# How Does CT Reconstruction Work?

Jan 11, 2023

When you run a CT (computed tomography) scan, you always run a reconstruction calculation to convert the 2D projections to 3D volume data. Have you ever wondered how reconstruction works?

Why can we see cross-sections of an object without sectioning it? What happens when the 2D radiographs or projections go into a reconstruction program and come out as 3D volume CT data?

If you have been pretending to understand how reconstruction worked and can’t answer these questions, you are not alone. Many CT users give up on understanding this essential part of the CT technique. That is okay because you can still use CT and benefit from it without understanding how exactly CT images are created.

However, you might be curious and want to know how it works. If that’s the case, I hope this article will help you. I will show you how reconstruction works and explain terms you’ve heard but never understood, such as Radon transformation and sinograms.

How does filtered back projection work?

I’ve run the demonstration calculations using the open-source image processing program ImageJ. If you want hands-on experience and to deepen your understanding of reconstruction, watch this on-demand workshop and follow the exercises.

## What is CT reconstruction?

When we run a CT scan, we collect radiographs or 2D projections. All portions of the sample in the X-ray beam path get projected on top of each other. How do we convert them into a 3D map of the object or a collection of tomographic cross-sections? This process of restoring the original higher-order dimensions from lower-order observable values is called reconstruction.

Reconstruction is arguably the most important concept in X-ray CT. Because most artifacts are generated in this process, it is vital to understand reconstruction to prevent or reduce them. However, reconstruction is also the most confusing part of image processing involved in CT.

### Reconstruction or 3D rendering?

Some people are confused about which part of their everyday data processing is reconstruction. Displaying a 3D rendering of a sample is not a reconstruction process. Reconstruction happens before you get to that point.

During data collection, we collect 2D projections observed on the detector. (Note: These can be 1D profiles when a line detector is used.) Then we convert the 2D projections into 3D data or a set of CT cross-sections. This is the reconstruction process. The result is what you recognize as a TIFF stack or a DICOM file consisting of hundreds to thousands of CT cross-sections.

Different stages and representations of X-ray image data: projections, cross-sections, and 3D rendering (an example of a 3D printed plastic object)

As you see in the figure above, we sometimes see a CT scan represented as a 3D-rendered view. This is merely a representation of already reconstructed CT data.

### X-ray CT Geometries

As we will see later, reconstruction is an attempt to “back-calculate” the absorption coefficient distribution in the sample based on the observed projections. To do this, we need to model the X-ray CT geometry.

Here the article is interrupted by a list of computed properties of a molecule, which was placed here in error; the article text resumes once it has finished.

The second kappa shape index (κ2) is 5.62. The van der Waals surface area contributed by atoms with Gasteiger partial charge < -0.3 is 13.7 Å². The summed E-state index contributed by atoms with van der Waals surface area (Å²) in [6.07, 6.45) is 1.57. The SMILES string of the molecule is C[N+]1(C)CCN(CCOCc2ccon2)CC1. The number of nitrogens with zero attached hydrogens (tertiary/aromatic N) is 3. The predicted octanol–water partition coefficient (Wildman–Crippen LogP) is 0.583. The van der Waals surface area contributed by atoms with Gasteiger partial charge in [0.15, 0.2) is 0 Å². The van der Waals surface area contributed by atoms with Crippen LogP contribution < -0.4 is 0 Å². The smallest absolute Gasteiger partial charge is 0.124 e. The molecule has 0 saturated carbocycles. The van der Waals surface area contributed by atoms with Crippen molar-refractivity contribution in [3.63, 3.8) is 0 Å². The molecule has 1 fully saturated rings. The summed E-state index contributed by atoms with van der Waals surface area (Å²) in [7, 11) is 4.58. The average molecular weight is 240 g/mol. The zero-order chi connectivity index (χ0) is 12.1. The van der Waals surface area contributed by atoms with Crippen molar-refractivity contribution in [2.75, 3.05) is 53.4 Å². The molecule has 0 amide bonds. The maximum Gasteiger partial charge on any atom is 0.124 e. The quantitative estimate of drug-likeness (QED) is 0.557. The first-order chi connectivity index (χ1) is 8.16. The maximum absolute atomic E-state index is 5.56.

The figure below shows three commonly used X-ray CT geometries. To keep it simple, we will focus on parallel beam geometry in this article. You can extend the theory we will review here to other geometries.

If you are interested, this video shows how the filtered back projection calculation is extended from parallel beam to fan beam geometry: Intro to Digital Image Processing by Rich Radke - # 19 Fan beam reconstruction.

I highly recommend this intro course by Dr. Radke if you are interested in learning the nuts and bolts of image processing.

### Who invented reconstruction?

Johann Radon first presented the concept of reconstruction in 1917. The word “tomography” didn’t even exist then, but his theory proved that CT reconstruction was possible. If interested, you can read the original paper: Radon, J. On the determination of functions from their integral values along certain manifolds, IEEE Trans. Med. Imaging, 5 (4). (English translation published in 1986)

It was later demonstrated by experiments, and commercial medical CT scanners became available in 1971. Sir Godfrey N. Hounsfield and Allan M. Cormack were awarded the Nobel Prize in Physiology or Medicine in 1979 for developing commercial CT scanners.

### A variety of reconstruction algorithms

More than a century has passed since Johann Radon came up with the concept of reconstruction. Today, there are a variety of reconstruction algorithms.

Here is a non-exhaustive list:

- Algebraic Reconstruction
- Iterative Reconstruction
- Filtered Back Projection
- Convolution Back Projection
- Deep Learning Reconstruction

We will review the most commonly used algorithm, the Filtered Back Projection, later. First, let’s review the algebraic reconstruction technique (ART) because it is the most basic concept and helps us see that reconstruction is possible.

### Algebraic Reconstruction Technique

This technique, as its name indicates, algebraically reconstructs the original absorption coefficient distribution.

To keep it simple, we consider a 2-by-2-pixel object. The pixel thickness is s, and each pixel has a unique linear absorption coefficient *µ*_{1}, *µ*_{2}, *µ*_{3}, and *µ*_{4} as shown in the figure below. We put an X-ray beam with intensity *I*_{0} through the sample in the horizontal direction and observe the transmitted X-ray intensities *I*_{12} and *I*_{34}.

Then, we change the X-ray beam direction and repeat the same experiment in the vertical direction to obtain *I*_{13} and *I*_{24}, just like we run a CT scan.

The relationship between the transmitted and incident X-ray intensities follows the Beer-Lambert law:

Where *µ* and s are the linear absorption coefficient and thickness of the object *I*_{0} goes through, respectively.

Using this relationship, we can describe the 2-by-2-pixel experiment as follows: